Some of the states of
spina bifida are very
expressed and require
but "milder symptoms"
should receive equal attention.
Spina bifida is a congenital condition in which the spinal column around the spinal cord is not completely closed. There is an opening on it which is there at the very beginning of the prenatal development but closes with the completion of the prenatal phase. The condition may vary drastically, which means that the opening can be small and not cause significant difficulties. On the other hand, the opening can also cause a severe disability.
Spine and spina bifida
Spina bifida can be located anywhere on the column of the spine, on one or more vertebrae, but it is most often found at the waist level. It is most commonly located in the lower thoracic, lumbar or coccyx part of the spine and usually affects 3 to 6 vertebrae.
The levels vary between the occult spina bifida, in which there are no obvious disorders, to the shape in which a cystic formation protrudes from the defect (spina bifida cystica) and to the fully open spine (rachischisis) which leads to severe neurological disorders and death.
Such a split of the spine can negatively affect the bladder, causing urine reflux, which can cause hydronephrosis, urinary infections, and kidney damage. The prognosis of the outcome of this condition depends on the degree to which the spinal cord is affected and other causal disorders, but with adequate care.
What causes spina bifida?
The cause is still unknown and research continues, but it is likely that the occurrence is related to genetic and environmental factors. Although there is no evidence of what causes spina bifida, doctors have identified a number of risk factors:
Taking folic acid supplements during the first trimester may reduce the risk of spina bifida in unborn babies up to 70 %. Since folic acid is a soluble vitamin B that is not kept in the body for too long, it should be taken daily for at least one month before the conception and until the 12th week of pregnancy.
Forms of spina bifida
Cystic spina bifida or myelomeningocele is the most common form in which there is a bladder covered with a thin layer of skin on the lower part of the child’s back. Sometimes there are pigmentation spots or clumps of hair are above the damaged area.
This cystic formation contains fluid, spinal cord and nerves, resulting in paralysis and loss of sensation below the damaged area, as well as bladder and intestinal problems.
Hydrocephalus occurs in 70-90 % of cases, which is a build-up of cerebral fluid and an imbalance in its leak, so the babies’ heads are of above-average size. The fluid presses the brain and can interfere with their normal development.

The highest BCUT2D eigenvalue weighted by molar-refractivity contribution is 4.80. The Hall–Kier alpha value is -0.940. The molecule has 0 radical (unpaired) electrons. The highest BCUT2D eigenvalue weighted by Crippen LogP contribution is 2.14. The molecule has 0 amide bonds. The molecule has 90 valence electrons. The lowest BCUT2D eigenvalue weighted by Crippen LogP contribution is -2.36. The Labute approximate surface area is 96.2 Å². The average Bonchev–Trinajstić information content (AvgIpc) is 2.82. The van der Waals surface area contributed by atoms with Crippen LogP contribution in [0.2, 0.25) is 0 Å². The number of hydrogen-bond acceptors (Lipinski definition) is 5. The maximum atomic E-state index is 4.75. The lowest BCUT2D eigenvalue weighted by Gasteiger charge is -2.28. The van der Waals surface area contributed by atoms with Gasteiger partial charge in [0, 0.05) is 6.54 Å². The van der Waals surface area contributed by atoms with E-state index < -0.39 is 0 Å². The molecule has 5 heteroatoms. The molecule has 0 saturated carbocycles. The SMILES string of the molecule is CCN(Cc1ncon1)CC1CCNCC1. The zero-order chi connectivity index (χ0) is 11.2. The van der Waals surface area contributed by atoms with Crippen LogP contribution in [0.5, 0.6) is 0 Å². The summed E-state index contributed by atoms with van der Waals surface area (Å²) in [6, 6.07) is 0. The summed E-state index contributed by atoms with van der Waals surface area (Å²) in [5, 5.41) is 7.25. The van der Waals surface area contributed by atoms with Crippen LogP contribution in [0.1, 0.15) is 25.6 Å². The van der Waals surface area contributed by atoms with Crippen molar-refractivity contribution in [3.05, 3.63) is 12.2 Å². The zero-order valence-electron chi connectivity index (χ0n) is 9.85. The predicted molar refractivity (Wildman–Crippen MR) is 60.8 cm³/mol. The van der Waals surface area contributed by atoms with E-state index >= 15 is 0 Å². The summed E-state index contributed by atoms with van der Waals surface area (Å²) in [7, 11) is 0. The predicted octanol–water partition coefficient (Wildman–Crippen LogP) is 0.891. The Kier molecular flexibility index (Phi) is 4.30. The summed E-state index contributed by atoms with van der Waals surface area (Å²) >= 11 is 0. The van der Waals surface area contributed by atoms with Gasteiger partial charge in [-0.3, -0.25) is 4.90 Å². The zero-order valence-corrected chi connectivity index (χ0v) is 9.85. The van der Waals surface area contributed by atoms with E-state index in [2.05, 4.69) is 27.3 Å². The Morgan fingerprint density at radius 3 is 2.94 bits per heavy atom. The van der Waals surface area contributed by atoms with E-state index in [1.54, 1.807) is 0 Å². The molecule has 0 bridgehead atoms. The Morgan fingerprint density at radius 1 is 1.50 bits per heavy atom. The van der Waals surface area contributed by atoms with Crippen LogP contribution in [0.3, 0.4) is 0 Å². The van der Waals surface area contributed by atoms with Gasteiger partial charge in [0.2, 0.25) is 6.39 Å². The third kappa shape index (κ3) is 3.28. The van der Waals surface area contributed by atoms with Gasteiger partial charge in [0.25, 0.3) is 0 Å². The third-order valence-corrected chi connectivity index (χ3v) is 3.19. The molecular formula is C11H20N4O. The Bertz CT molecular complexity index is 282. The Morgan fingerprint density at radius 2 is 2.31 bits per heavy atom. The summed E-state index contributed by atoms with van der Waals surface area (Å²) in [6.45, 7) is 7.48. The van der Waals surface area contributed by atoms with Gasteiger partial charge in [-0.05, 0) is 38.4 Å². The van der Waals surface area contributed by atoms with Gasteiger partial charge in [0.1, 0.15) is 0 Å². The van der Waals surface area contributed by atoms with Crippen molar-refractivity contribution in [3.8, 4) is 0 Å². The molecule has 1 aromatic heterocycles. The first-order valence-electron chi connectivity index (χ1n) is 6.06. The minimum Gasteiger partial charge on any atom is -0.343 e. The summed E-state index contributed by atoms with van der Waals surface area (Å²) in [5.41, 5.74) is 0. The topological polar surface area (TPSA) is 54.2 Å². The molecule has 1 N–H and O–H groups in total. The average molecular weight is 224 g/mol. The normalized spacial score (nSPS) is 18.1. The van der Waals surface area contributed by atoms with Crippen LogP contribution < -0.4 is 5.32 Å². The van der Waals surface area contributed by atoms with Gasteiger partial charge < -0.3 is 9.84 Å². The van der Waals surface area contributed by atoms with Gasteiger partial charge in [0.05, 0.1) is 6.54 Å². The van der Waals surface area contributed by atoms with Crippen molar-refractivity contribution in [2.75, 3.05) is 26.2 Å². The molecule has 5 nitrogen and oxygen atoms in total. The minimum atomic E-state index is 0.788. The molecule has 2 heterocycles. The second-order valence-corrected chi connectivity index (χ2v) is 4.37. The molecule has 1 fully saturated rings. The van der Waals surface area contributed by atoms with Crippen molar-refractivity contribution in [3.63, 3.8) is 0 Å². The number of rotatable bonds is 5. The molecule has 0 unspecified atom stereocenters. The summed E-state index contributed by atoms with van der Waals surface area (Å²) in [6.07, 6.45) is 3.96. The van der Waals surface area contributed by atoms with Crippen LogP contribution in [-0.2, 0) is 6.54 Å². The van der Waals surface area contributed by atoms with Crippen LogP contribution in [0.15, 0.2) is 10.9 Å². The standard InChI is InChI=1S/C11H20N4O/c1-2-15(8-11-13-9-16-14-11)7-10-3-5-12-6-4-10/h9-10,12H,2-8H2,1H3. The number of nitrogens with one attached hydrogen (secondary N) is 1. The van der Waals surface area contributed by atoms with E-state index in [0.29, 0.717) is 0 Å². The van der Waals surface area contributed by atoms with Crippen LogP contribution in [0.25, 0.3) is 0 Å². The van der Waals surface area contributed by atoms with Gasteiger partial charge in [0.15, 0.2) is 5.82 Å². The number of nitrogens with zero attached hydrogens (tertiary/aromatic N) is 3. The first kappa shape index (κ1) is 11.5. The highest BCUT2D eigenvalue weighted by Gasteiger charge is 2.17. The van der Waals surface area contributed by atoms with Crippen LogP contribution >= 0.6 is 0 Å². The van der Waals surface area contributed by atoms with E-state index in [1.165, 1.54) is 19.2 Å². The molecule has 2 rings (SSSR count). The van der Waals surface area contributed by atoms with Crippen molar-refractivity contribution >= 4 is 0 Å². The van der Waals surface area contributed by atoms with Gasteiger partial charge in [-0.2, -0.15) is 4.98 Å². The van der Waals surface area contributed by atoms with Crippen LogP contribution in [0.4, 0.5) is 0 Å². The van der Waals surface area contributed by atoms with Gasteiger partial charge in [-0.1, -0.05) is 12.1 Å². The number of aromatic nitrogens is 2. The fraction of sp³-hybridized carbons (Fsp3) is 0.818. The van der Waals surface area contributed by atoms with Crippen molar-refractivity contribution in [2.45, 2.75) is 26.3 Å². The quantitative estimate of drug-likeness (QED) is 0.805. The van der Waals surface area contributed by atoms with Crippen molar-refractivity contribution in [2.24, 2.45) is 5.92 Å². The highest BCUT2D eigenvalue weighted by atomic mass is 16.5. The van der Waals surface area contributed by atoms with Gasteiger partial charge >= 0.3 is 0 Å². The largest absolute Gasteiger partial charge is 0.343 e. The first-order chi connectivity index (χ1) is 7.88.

Meningocele is a milder and rarer form in which the baby has a cluster of cerebral fluid (cerebral-spinal fluid), but damage to the spine is smaller than in myelomeningocele.
Spina bifida occulta is also known as the “quiet” spina bifida because it sometimes affects otherwise healthy people who often do not even know that they have it until they have an RTG for other reasons. There are no visible signs except in some cases moles or holes, and it does not cause significant problems.
The spinal cord and nerves are mostly preserved, while pain and mild neurological disturbances occur in a small number of cases. However, foot deformities, weakened sensations in the legs and hand movements, recurrent urinary infections or stool problems may also occur.
Encephalocele is a form in which the bones of the skull are not completely closed and formed. The bladder or the bag that is formed may contain the cerebrospinal fluid and even a part of the brain. Depending on this, there are also various problems related to the affected brain part. Survival is mainly dependent on surgery, but the consequences are various types of mental disorders.
What should you pay attention to in spina bifida?
Several decades ago, children with more serious forms of spina bifida often did not reach adult age, most often due to infections caused by inadequate care in emptying the bladder and intestines, while today, with appropriate treatments and care, they reach almost the average human age.
Some spina bifida conditions such as hydrocephalus are visible and require more serious treatment and surgery. “Minor” disturbances such as urinary incontinence and constipation are also not to be ignored.
Since the bladder in children and adults with spina bifida is overly active, it is necessary to regulate its emptying to prevent kidney damage and urinary infections, as well as to regulate digestion on a daily basis.
Care for these areas directly affects the length and quality of life.
Some of the treatments available are:
What to take into account when organising everyday life?
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